Daily Telegraph Cryptic No 27802
Hints and tips by Gazza
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BD Rating – Difficulty * – Enjoyment ***
After the stunning performance of the Oxford United team yesterday we’re back to single-blogger mode today. I’m making a temporary return to my old Friday stamping-ground having done a swap with Deep Threat this week.
Giovanni is in a particularly generous mood today – I can’t remember when we had a more straightforward puzzle from him. Perhaps he feels the need to be compassionate because this grid leaves a lot of initial letters unchecked. Do share your solving experience with the rest of us.
If you click on any of the areas showing ‘Click here!’ you’ll see the actual answer so only do that as a last resort.
7a Singer in pub, one having vocal expression (8)
BARITONE – string together a word meaning pub, one in Roman numerals and vocal expression or modulation.
9a Essex town not totally tough and mean! (6)
HARLOW – an adjective meaning tough or arduous without its final letter (not totally) is followed by another adjective meaning despicable or mean.
10a Man by the briny in a deck chair, say? (6)
SEATED – an abbreviated male name follows the briny.
11a Improper posturing where mountaineers gather (4,4)
BASE CAMP – an adjective meaning improper or ignoble precedes an adjective meaning posturing or affected in manner.
12a There is apparel specially designed for artists (3-11)
PRE-RAPHAELITES – an anagram (specially designed) of THERE IS APPAREL gives us the name used for a group of 19th century English artists.
15a To move house is appropriate when lake encroaches (4)
FLIT – the verb to move house (traditionally taking place under moonlight) comes from an adjective meaning appropriate or suitable with L(ake) inserted.
17a Move sack (5)
SHIFT – double definition, the second a sort of loose woman’s dress (it’s the dress that’s loose, not the woman!).
19a Frame awkwardly rigid I removed (4)
GRID – an anagram (awkwardly) of RIG(i)D with one I removed.
20a Firm’s reputation? Distinct danger that will be ruined (6,8)
CREDIT STANDING – an anagram (that will be ruined) of DISTINCT DANGER produces the measure of a firm’s financial reputation.
23a Short piece delivered to the world is uncompromising (8)
STUBBORN – charade of a short piece (of a pencil or cigarette, say) and a past participle meaning brought into the world.
25a Virtuous husband, individual type to be given halo (6)
HONEST – string together the abbreviation for husband, an individual and the abbreviation for the type of person often depicted with a halo.
27a Stick together at this place having joined company (6)
COHERE – an adverb meaning at this place follows the abbreviation for company.
28a Fellows count without using pencil and paper? (8)
MENTALLY – charade of fellows or male persons and a verb to count or add up.
1d Power with which great performer’s gained speed (4)
PACE – the abbreviation for power has a great performer or expert added.
2d Model that may get someone easily caught out (6)
SITTER – double definition, the second being a batsman’s shot which gives a very easy catch to a fielder.
3d Rosemary maybe wants some other boy (4)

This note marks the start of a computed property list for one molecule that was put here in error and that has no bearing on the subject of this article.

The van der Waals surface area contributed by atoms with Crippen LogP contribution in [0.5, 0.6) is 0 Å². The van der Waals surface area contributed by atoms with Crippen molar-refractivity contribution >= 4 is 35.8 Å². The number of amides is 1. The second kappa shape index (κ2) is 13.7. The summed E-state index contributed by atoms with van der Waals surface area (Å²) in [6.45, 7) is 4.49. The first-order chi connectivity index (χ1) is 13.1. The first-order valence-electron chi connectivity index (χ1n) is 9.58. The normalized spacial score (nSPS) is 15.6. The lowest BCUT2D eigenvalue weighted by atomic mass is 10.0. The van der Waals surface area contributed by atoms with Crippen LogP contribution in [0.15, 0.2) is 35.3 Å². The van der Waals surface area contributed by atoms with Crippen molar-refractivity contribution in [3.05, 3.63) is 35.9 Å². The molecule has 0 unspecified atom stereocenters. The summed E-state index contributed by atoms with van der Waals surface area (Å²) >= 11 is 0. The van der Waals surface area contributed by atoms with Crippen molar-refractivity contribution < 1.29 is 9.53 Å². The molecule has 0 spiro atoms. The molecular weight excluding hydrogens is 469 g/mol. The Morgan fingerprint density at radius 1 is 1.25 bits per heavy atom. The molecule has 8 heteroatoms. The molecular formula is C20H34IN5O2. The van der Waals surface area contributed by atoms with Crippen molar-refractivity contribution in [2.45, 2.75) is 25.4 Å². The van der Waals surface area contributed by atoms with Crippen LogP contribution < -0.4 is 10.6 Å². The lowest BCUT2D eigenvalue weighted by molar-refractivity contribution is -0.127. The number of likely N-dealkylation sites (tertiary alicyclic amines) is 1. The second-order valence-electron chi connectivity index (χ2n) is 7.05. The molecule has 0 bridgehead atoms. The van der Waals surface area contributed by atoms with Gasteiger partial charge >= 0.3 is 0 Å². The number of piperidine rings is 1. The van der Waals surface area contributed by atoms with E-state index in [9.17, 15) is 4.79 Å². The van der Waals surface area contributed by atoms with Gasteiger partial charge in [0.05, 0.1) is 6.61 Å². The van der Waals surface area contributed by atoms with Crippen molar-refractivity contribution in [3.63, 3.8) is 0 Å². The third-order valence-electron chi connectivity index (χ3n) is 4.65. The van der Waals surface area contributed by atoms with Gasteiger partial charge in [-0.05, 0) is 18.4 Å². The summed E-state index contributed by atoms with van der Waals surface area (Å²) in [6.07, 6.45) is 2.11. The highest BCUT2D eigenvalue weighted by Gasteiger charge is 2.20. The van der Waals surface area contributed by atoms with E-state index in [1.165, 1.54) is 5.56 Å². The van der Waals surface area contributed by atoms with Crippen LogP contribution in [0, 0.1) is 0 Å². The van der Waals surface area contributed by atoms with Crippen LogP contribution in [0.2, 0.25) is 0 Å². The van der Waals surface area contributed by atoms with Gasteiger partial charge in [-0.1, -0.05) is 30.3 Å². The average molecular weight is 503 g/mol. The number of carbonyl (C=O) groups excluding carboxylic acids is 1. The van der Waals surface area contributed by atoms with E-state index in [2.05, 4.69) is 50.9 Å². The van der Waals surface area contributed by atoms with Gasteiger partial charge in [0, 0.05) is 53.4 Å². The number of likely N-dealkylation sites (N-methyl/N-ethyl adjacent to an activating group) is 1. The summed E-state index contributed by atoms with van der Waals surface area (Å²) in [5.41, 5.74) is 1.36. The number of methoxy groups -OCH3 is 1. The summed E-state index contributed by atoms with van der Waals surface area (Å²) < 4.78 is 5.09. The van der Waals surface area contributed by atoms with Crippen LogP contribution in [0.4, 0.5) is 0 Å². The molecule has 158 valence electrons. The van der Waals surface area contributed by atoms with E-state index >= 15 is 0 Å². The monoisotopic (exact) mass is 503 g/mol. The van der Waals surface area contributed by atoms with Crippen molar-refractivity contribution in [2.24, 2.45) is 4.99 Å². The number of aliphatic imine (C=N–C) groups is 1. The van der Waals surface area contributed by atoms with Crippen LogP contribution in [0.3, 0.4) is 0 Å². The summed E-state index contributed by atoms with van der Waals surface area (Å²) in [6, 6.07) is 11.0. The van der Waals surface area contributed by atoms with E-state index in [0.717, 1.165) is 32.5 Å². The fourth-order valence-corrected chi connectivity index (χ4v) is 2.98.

HERB – hidden (some) in the clue.
4d Meeting the Spanish, Greek characters cheat (6)
CHISEL – this is a slang verb meaning to obtain by cheating. One of the Spanish definite articles is preceded (meeting) by the (English) plural of a Greek letter.
5d An attachment to what money will buy (5,3)
PRICE TAG – cryptic definition of what’s physically attached to something offered for sale.
6d Order money to be paid to agent (10)
COMMISSION – double definition, the second being a percentage paid to an agent.
8d See tragic king die horribly in classical work (7)
OEDIPUS – an anagram (horribly) of DIE goes inside our usual word for an artistic work (classical because it’s a Latin word).
13d Member of family carries nothing around? Big van can do that job (10)
RELOCATION – a member of one’s family contains (carries) the letter that resembles zero or nothing and the single-letter abbreviation meaning about or approximately.
14d A deceiver’s no right to get assumed 24 (5)
ALIAS – the 24 refers to the answer to 24d. Bring together A (from the clue), a deceiver or porky-teller and the ‘S. Then remove the R(ight).
16d Outside entrance to minster more than one choirboy shakes (8)
TREMBLES – choirboys (defined by their high-pitched voices) contain the first letter (entrance) of M(inster).
18d Session of instruction a prominent feature after meal (5-2)
TEACH-IN – a prominent facial feature follows an afternoon or early evening meal.
21d Evening worker (6)
IRONER – cryptic definition of someone who evens out the creases.
22d Rejection of agreement restricting one part of UK (6)
DENIAL – an agreement or contract contains (restricting) the abbreviation for a UK province.
24d Celebrity having an upset, this particular writer (4)
NAME – reverse (upset) AN and add how the setter refers to himself.
26d One and only fish in sea area (4)
SOLE – triple definition (I think). I did consider whether it was meant to be a quadruple definition, but I don’t think there’s much difference between the answer used to mean ‘one’ and ‘only’.
The clue I liked best was 5d. Which one(s) rang your bell?
Today’s Quickie Pun: MILLIE + SECOND = MILLISECOND